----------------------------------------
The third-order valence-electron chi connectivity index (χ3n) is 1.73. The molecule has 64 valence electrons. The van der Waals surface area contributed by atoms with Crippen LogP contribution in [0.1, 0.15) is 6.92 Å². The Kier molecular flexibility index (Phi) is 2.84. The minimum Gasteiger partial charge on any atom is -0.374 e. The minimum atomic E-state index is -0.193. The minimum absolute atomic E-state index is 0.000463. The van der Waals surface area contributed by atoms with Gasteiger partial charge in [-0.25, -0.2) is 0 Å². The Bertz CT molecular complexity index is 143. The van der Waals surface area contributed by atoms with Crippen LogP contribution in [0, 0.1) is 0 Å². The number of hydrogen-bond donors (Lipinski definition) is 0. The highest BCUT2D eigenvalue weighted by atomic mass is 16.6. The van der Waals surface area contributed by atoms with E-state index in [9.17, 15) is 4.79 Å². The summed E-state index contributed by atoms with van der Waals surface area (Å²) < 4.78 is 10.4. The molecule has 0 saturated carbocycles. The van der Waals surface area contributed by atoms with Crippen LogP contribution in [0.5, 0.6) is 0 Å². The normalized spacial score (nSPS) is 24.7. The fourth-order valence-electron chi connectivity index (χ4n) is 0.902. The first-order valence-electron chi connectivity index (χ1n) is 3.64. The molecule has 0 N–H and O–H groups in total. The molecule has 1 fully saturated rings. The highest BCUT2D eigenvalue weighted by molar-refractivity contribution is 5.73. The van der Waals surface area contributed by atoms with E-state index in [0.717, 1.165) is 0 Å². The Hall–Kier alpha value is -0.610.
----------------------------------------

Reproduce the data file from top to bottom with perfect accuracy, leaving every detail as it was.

The third-order valence-electron chi connectivity index (χ3n) is 1.73. The molecule has 64 valence electrons. The van der Waals surface area contributed by atoms with Crippen LogP contribution in [0.1, 0.15) is 6.92 Å². The Kier molecular flexibility index (Phi) is 2.84. The minimum Gasteiger partial charge on any atom is -0.374 e. The minimum atomic E-state index is -0.193. The minimum absolute atomic E-state index is 0.000463. The van der Waals surface area contributed by atoms with Gasteiger partial charge in [-0.25, -0.2) is 0 Å². The Bertz CT molecular complexity index is 143. The van der Waals surface area contributed by atoms with Crippen LogP contribution in [0, 0.1) is 0 Å². The number of hydrogen-bond donors (Lipinski definition) is 0. The highest BCUT2D eigenvalue weighted by atomic mass is 16.6. The van der Waals surface area contributed by atoms with E-state index in [9.17, 15) is 4.79 Å². The summed E-state index contributed by atoms with van der Waals surface area (Å²) < 4.78 is 10.4. The molecule has 0 saturated carbocycles. The van der Waals surface area contributed by atoms with Crippen LogP contribution in [0.5, 0.6) is 0 Å². The normalized spacial score (nSPS) is 24.7. The fourth-order valence-electron chi connectivity index (χ4n) is 0.902. The first-order valence-electron chi connectivity index (χ1n) is 3.64. The molecule has 0 N–H and O–H groups in total. The molecule has 1 fully saturated rings. The highest BCUT2D eigenvalue weighted by molar-refractivity contribution is 5.73. The van der Waals surface area contributed by atoms with E-state index in [0.717, 1.165) is 0 Å². The Hall–Kier alpha value is -0.610.